Advertisements

Language Games*

A lot of the games that we play as kids help us learn important life skills. “I spy”? Color recognition. “Peekaboo”? Object permanence. But what about language games? In English, you’ve got games like pig Latin, which has several versions. Most involve moving syllables or consonants from the front of a word to the end, and then adding “-ay”. It’s such a prevalent phenomena that there’s even a Google search in pig Latin.

And English isn’t alone in having language games like this. In fact, every language I’ve studied, including Nepali and Esperanto, has had some form of similar language game.

Codex Manesse 262v Herr Goeli
“Ekchay Atemay!”
“Roland, please stop being so infantile. This is backgammon and I know perfectly well you’re fluent in Liturgical Latin.”
The weird thing, though, is that it kinda looks like the only people that language games are really useful for is linguists.

Let’s look at syllables. If you’re a normal person, you only think about them when you’re forced to write a haiku for some reason. (Pro tip: In Japanese, it’s not the syllables that you count but the moras.) If you’re a linguist, though, you think about them all the time, and spend time arguing about whether or not they actually exist. One of the best arguments for syllables existing is that people can move them around relatively intuitively without even having a university degree in linguistics when language games require it. (I know, shocking, isn’t it?)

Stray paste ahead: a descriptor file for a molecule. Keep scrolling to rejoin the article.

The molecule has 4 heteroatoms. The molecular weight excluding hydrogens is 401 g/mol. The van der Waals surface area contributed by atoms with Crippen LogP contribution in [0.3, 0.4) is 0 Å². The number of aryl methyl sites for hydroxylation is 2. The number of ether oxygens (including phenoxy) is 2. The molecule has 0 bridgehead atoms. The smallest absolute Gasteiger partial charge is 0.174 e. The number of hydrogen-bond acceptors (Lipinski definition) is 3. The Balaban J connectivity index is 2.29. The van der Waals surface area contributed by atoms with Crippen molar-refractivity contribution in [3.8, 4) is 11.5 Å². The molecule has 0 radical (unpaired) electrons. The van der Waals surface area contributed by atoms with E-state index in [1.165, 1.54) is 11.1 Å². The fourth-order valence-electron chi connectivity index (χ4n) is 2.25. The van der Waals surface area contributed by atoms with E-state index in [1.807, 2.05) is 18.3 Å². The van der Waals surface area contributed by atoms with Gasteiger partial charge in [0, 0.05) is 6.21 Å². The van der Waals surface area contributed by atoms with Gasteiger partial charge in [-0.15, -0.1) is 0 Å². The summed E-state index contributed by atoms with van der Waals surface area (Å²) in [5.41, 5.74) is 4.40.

And you can use the existence of language games to argue that there’s a viable speaker community of any given language, a sort of measure of language health, like mayflies in streams; that’s a valuable indicator, since language death is a serious problem. Or you can even use them to argue that a language is alive in the first place.

The main use of language games for language users, however, seems to be the creation of smaller speech communities within larger communities.  But then, as a linguist, you probably already knew that. Keep an ear out for them in everyday life, however, and you might be surprised how often they tend to crop up–like the use of -izz  in early hip hop parlance.

*If you thought I was going to bring up Wittgenstein in a blog post meant for people with little to no background in linguistics you are a very silly person. Oh, alright, here. I hope you’re proud of yourself.